HttpBasedServices httpServices = new HttpBasedServices(tcpPort);

XService xsvc = httpServices.addService(

new XmlBeansBasedService(

“decoder”, wsdlLoc, new DecoderImpl()));

xsvc.startService();

WSDL for service will be available at http://host:port/decoder?wsdl


Advanced web services

Advanced Web Services Library

Handlers


Xml web services aspects
XML Web Services Aspects Library

Transport

(ex. HTTP)

Security

(XML dsig.)

WS/XMLService

RPC

style

Reliable

Messaging

Future?WS-Stuff

Transactions


Handler
Handler Library

  • Handler does something with message context )and handler has name)

    interface XHandler {

    boolean process(

    MessageContext context);

    String getName()

    }

  • If process() returns true it indicates that processing of handler chain should be stopped (see next slides)


Message context
Message Context Library

  • Message Context is XML Document

    • XML is easy to share and send between processing nodes (inside one JVM, multiple JVMs or even hosts)

  • MessageContext is XmlElement with:

    • String getDirection()

      • Returns MessageContext.DIR_INCOMING or MessageContext.DIR_OUTGOING

    • XmlElement getIncomingMessage()

    • XmlElement getOutgoingMessage()


Server side handlers
Server Side Handlers Library

Adding handlers to service:

XService.addHandler(…)

Example: xsvc.addHandler(

new ServerSecConvHandler(

"secconv-server"));

Server side handler can easily access and modify WSDL to declare supported policies and features (<feature … /> etc.)

In future handler deployment may be automated through auto-discovery


Client side handlers
Client Side Handlers Library

Adding handler to implement feature

WSIFClient.addHandler(…)

Example: wcl.addHandler(

new ClientSecConvHandler(

"secconv-c", scsvcloc));

Client side handler will read WSDL and determine if it should be used and how depending on WSDL policies and features (presence of <feature … /> etc.)

In future it may be automated through inspecting WSDL (policy and required features) and auto discovery of available handlers on client side.


Customized server side handlers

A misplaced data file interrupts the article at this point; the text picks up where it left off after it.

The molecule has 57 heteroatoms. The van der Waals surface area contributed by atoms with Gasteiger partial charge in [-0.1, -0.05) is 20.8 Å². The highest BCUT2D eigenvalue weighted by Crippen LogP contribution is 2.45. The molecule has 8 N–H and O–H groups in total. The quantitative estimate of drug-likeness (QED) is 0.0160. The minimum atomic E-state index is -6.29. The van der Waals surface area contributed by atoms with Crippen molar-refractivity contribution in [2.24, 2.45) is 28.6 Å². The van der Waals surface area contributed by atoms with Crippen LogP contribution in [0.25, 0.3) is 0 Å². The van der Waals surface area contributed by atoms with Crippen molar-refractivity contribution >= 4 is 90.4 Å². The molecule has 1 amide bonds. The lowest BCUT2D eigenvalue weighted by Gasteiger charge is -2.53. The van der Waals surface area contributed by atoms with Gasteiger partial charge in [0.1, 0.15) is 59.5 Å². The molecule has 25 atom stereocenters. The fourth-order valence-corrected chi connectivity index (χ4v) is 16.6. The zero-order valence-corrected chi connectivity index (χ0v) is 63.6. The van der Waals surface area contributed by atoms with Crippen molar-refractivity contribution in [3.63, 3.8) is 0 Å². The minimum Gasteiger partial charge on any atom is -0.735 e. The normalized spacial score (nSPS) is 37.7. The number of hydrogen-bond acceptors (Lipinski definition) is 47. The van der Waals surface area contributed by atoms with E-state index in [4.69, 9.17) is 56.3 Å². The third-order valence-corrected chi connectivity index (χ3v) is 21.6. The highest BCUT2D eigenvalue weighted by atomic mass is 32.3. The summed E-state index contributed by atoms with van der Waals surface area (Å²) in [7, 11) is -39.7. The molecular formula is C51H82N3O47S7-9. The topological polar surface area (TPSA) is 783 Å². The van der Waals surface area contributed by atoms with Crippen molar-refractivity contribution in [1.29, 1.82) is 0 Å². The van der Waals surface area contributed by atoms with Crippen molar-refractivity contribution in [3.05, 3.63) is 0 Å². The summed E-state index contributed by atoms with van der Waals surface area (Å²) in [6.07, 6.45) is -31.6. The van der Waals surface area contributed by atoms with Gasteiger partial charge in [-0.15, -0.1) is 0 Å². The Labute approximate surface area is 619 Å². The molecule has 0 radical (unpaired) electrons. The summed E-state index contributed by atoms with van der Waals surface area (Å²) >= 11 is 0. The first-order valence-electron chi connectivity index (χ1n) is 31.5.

Customized Library Server Side Handlers

Detailed control over how service chain is created and composed and executed (next slides):

XServiceServo server = new HttpBasedServices(tcpPort);

XService xsvc = server.addService(

new XmlBeansBasedService(“decoder”, wsdlLoc, new DecoderImpl());

xsvc.addHandler(new ServerSignatureHandler("sig-server")) .addHandler(new ServerCapabilityHandler( "cap-server",

"http://localhost:"+ httpServices.getServerPort()+ "/decoder”));

xsvc.addHandler(new ReliableMessagingHandler());

xsvc.startService();


Handler chain
Handler Chain Library

  • Handlers are chained and executed in order they were added

  • Server Side and client side are similar except for pivot.

  • Example scenario:

    addHandler(handlerA)

    addHandler(handlerB)

    addHandler(handlerC)

    useService(serviceImpl);


Typical handler chain execution
Typical Handler Chain Execution Library

  • Client side first processing outgoing message then incoming message and no need to create faults – exceptions are local

  • Server side execution flow:

Handler A

Handler B

Handler B

Service

Impl

(Java

Class)


Fault creation in handler
Fault Creation in Handler Library

  • Handler B determines based on incoming message that processing should not continue

    • Handler B creates (or modifies) outgoing message to put fault information

    • Handler B returns true to indicate that processing should finish

    • Already called handlers are called (Handler A)

  • Handler C and service implementation is never called

Handler A

Handler B

Handler C

Service

Impl

(Java

Class)


Exception in handler
Exception in Handler Library

  • Handler B throws runtime exception

  • Exception is intercepted by engine

  • Exception is converted to SOAP Fault

  • Processing stops at that moment

Handler A

Handler B

Handler C

Service

Impl

(Java

Class)


Conclusions
Conclusions Library

  • WSDL is contract

    • Minimal amount of Java code generated

  • Easy to invoke any WSDL described service

    • Web Services Invocation Framework (WSIF) supports multiple bindings

      • Currently only SOAP/HTTP

      • Possible JMS, local Java, …

  • Easy to implement services

    • XmlBeans classes

  • Easy to add aspects/handlers

    • Driven by metadata in WSDL


Future is asynchronous
Future Is Asynchronous! Library

  • API Improvements: asynchronous WS and support on client side

  • Adding support for wsdl:fault for <xwsdlc>

  • Handlers configuration and auto-discovery

    • Automatically deployed from Jar MANIFEST


Asynchronous means
Asynchronous means … Library

  • Asynchronous support on server side

    • Built into web service hosting container (nothing needs to be done by service developer)

    • Correctly dealing with WS-Addressing headers

  • Asynchronous support on client side:

    • Future result = service.operation(…)

    • Independent if target service supports WS-Addressing or not


Asynchronous web service
Asynchronous Web Service Library

  • XSUL mini HTTP server supports WS-Addressing and asynchronous responses

    • Nothing needs to be done!

  • XSUL client need to declare that asynchronous invocation are to be used

    • Use <xwsdlc async> to compile WSDL

    • Generated method return value is Future<Type>

    • Client needs to run mini HTTP server or use WS-MsgBox to retrieve responses


ad